Friday, March 23, 2007

Basic Fried Rice Recipe

This versatile recipe, with variations, shows you how to make a full, satisfying meal from any kind of leftover rice. Just one thing: Freshly cooked rice is too moist to achieve the right texture when fried. A night in the fridge is ideal, but a few hours will do the trick if you just can't wait.

Servings: 4


* 2 teaspoons vegetable oil, divided
* 3 eggs, beaten
* 2 strips bacon, cut crosswise into 1/4-inch slices
* 4 scallions, trimmed and sliced into 1/4-inch rings (reserve 1 heaping tablespoon sliced dark green portion for garnish)
* 1 tablespoon minced garlic (about 2 cloves)
* 1 tablespoon minced ginger (about a 1-inch piece)
* 1/3 cup finely chopped carrot (1-2 carrots)
* 1-2 fresh chilies like jalapenos or Thai chilies, to taste, seeded and minced (optional)
* 4 cups cooked rice, at room temperature
* 2-3 tablespoons soy sauce


In a large skillet or wok, heat 1 teaspoon of the vegetable oil over medium-high heat for 2 minutes. Pour the beaten egg into the pan and swirl the egg around to coat the entire bottom of the pan. When the egg is beginning to bubble, about 1-2 minutes, break it up into pieces using a spatula or wooden spoon, and remove from pan.

Add the remaining 1 teaspoon of oil to the pan over medium-high heat. Add the bacon and cook until crisp, 2 to 3 minutes. (If the bacon begins to burn, lower the heat to medium.)

Add the scallions, garlic, ginger, carrot and (if using) chilies to the pan and cook, stirring often, 1 to 2 minutes, or until the garlic becomes golden. Return the cooked egg to the pan.

Add the rice and stir to coat well with the other ingredients. Cook for about 2 minutes to allow the rice and egg to become hot. Turn the heat down to medium-low and pour the soy sauce over the rice. The pan may be quite full (depending on its size), so stir carefully to allow even distribution of soy sauce throughout the rice.

Taste for salt, and add an additional 1 tablespoon of soy sauce if you like. Sprinkle with the reserved dark green scallion slices to serve.


* Add chopped raw shrimp (1/4 to 1/3 pound) 1 minute after adding the scallions, garlic, ginger and carrot.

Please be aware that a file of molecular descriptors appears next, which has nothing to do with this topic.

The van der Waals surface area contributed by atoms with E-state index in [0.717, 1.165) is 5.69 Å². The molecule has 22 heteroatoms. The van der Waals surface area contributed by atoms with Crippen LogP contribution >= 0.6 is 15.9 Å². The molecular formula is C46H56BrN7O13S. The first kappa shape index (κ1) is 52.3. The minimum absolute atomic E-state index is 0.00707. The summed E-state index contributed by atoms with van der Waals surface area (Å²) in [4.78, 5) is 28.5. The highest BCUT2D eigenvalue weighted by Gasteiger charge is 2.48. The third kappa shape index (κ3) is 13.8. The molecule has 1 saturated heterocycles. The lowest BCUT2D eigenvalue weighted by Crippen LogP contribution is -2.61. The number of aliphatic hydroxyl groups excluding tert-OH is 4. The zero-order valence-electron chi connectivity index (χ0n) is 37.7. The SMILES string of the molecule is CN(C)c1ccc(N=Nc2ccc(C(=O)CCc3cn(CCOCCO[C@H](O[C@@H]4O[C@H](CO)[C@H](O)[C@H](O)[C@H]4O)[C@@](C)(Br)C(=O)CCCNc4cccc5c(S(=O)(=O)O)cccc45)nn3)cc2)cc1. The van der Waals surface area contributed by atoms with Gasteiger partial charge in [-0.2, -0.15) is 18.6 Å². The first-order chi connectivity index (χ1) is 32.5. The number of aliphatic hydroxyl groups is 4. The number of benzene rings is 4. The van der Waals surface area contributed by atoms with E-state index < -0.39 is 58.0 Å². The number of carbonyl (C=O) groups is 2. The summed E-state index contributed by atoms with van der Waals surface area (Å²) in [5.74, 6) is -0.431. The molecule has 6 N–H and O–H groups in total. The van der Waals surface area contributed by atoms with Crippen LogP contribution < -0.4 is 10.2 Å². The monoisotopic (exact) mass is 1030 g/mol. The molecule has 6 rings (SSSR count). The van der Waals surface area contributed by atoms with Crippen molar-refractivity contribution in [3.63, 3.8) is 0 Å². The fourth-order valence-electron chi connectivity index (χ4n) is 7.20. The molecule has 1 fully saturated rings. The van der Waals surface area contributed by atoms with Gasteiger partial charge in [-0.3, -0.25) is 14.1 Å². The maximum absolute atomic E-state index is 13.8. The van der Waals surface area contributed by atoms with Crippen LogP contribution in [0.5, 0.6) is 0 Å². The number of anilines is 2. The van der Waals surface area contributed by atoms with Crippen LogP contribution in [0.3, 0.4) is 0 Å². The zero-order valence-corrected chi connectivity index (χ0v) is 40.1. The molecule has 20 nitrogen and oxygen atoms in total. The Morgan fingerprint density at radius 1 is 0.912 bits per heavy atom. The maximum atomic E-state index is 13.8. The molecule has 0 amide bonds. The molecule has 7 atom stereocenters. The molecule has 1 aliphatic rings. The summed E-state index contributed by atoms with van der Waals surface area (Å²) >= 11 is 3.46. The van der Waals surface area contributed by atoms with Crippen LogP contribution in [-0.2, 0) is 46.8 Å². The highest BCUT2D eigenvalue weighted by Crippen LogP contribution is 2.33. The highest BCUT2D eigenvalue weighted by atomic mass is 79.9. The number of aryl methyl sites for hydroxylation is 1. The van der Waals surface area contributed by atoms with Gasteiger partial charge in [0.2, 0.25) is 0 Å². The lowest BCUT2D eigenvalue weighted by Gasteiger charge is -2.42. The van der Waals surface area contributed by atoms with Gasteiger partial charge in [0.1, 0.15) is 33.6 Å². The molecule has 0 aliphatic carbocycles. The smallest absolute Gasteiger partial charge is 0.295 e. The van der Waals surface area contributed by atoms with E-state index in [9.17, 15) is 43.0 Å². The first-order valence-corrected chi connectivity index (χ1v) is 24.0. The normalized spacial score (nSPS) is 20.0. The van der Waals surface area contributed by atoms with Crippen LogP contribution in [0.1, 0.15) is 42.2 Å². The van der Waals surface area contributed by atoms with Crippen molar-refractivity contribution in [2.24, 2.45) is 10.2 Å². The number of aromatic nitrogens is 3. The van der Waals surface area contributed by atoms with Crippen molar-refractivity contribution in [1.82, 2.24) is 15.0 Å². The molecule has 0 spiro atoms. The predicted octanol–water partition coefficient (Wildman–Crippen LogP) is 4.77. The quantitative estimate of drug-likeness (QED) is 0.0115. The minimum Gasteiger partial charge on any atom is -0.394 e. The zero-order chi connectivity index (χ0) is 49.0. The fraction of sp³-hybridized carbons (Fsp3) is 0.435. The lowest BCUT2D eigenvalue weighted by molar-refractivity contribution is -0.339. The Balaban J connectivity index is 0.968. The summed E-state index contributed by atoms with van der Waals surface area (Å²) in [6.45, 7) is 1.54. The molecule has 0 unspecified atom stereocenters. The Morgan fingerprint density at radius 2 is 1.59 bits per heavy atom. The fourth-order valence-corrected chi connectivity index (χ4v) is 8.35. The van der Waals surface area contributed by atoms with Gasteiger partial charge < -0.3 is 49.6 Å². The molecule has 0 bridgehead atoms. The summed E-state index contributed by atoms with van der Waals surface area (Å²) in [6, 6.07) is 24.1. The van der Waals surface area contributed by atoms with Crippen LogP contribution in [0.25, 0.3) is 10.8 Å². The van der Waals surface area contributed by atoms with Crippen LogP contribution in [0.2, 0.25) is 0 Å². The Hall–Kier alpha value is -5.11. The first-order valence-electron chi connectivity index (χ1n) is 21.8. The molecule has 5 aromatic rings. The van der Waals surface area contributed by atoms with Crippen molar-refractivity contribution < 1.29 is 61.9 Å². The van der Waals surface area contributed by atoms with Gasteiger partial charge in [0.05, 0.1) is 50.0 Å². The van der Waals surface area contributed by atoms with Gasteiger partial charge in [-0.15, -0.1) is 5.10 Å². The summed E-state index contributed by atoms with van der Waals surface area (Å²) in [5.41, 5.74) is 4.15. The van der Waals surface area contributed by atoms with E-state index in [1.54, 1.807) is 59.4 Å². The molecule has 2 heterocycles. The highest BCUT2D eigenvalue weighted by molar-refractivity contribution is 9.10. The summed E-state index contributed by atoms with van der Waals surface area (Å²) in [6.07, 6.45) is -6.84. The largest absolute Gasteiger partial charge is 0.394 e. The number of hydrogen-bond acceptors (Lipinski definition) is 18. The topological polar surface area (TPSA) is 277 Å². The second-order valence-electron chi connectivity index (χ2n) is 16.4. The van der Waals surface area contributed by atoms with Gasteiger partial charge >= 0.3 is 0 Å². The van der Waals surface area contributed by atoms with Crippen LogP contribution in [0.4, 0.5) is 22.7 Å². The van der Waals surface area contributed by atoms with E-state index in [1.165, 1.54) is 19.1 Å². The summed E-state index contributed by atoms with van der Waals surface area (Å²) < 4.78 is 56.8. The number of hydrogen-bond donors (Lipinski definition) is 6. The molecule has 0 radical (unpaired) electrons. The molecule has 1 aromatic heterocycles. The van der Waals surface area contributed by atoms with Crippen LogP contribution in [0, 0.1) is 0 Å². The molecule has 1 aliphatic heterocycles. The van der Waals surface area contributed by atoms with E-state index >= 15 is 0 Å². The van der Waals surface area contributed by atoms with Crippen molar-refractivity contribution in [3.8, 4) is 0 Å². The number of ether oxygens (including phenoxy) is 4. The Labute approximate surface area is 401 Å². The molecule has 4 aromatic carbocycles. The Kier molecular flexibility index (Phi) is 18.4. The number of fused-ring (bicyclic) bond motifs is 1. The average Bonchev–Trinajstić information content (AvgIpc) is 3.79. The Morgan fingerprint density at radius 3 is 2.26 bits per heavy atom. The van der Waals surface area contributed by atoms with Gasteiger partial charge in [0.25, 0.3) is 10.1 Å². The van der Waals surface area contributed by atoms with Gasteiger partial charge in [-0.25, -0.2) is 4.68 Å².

* Add small cubes of firm tofu (about 1/2 cup) 1 minute after adding the scallions, garlic, ginger and carrot.
* Stir in small pieces of leftover cooked chicken just before adding the rice to the pan.
* For a mellower pork flavor, try pancetta instead of bacon.
* For Thai-style fried rice, sprinkle 1 tablespoon of Thai fish sauce over the mixture before returning the egg to the pan, and squeeze the juice from half a lime over the rice just before serving.
* To get more of your vegetables, slice raw green beans (about 1/4 to 1/3 cup) very thin (1/8 inch) and add them along with the scallions, garlic, ginger and carrot.

Marinated Chicken Breasts

Servings: 8


* 1/2 cup broth
* 1 tablespoon extra-virgin olive oil
* 3 tablespoons balsamic vinegar
* 2 teaspoons Dijon mustard
* 1/2 minced garlic cloves or 1 to 2 teaspoons garlic powder
* 2 teaspoons sugar
* 1 teaspoon crushed thyme
* 1/4 teaspoon black pepper
* Salt to taste
* 2 pounds chicken breasts, boned and skinned (8 halves)


Place all of the ingredients except the chicken breasts in a jar with a tight-fitting lid and shake well. Rinse the chicken breasts and pat dry with paper towels. Place the chicken and marinade in a locking plastic bag, making sure the chicken is coated well (using a bag saves on cleanup, but a shallow dish works just as well). Marinate the chicken in the refrigerator for several hours, turning occasionally.

Prepare the outdoor grill or preheat the broiler or a stovetop grill pan. Grill the chicken or place under the broiler for about 10 minutes per side. Cooking time will vary depending on the thickness of the chicken. The chicken is done when the internal temperature reaches 165 degrees using an instant-read thermometer. Discard the marinade.